A multi-domestic strategy ranks high on local responsiveness and low on global integration, making it the “local-first” approach of the four strategies. Companies that employ a multi-domestic strategy change their product, messaging, go-to-market, and customer support (among other things) based on each market they enter.

The greatest advantage to this is a highly specialized, localized product that directly matches customer tastes and preferences, with employees on the ground in that market that understand the cultural nuances. Choosing this strategy allows you to:

  • Control a portfolio of local subsidiaries that you can scale up and down based on performance
  • Easily access local competitive advantages, such as labor, shipping lanes, and natural resources
  • Gain a stronger foothold in a local market more quickly

Essentially, multidomestic companies operate with one overarching parent company and a selection of separate companies within each country (sometimes called Greenfield Investments).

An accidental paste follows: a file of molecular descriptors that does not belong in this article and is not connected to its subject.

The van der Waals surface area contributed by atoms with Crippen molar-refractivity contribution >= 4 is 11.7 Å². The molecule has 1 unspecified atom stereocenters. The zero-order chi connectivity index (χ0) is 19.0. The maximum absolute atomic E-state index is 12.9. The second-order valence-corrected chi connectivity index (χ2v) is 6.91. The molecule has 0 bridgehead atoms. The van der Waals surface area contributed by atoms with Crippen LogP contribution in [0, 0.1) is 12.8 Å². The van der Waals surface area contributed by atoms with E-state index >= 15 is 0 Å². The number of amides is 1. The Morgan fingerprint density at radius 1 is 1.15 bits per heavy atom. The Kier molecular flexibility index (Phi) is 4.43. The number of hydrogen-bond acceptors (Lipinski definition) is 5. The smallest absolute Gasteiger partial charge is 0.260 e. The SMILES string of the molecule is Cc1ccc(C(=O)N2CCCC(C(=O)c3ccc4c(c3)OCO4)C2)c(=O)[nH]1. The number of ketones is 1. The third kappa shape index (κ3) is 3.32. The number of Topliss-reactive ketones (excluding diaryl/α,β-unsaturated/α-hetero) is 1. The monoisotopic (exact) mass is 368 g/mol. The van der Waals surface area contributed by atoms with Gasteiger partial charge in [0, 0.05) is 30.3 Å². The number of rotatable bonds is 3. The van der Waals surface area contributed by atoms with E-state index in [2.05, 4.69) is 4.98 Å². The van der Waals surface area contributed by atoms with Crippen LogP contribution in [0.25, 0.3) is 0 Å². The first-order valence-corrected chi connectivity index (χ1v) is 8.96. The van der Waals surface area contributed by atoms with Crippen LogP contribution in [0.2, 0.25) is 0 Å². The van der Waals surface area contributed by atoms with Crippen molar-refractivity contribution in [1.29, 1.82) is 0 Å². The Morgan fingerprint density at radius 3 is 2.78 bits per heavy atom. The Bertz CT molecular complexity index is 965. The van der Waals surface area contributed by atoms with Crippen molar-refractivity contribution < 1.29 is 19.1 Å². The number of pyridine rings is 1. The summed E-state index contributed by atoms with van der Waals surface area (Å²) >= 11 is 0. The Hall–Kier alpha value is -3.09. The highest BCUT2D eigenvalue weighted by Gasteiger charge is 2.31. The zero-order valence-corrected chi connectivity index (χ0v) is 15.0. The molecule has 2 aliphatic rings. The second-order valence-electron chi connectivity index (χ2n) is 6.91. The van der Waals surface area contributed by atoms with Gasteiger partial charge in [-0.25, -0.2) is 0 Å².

This model doesn’t come without challenges, however, as the success of each “domestic” unit requires a deep understanding of that market and resources to spin up completely separate operations in that market. You may have duplicate efforts and siloes across each company, and fundamentally changing your offerings every time you enter a new market can take a lot of up-front time and resources. And with a multi-domestic approach, a strong localization program is the most crucial element (we can help with that!)

Done right, multi-domestic companies can be very successful. In fact, some of the most successful food, wellness, retail, and beverage companies in the world operate this way: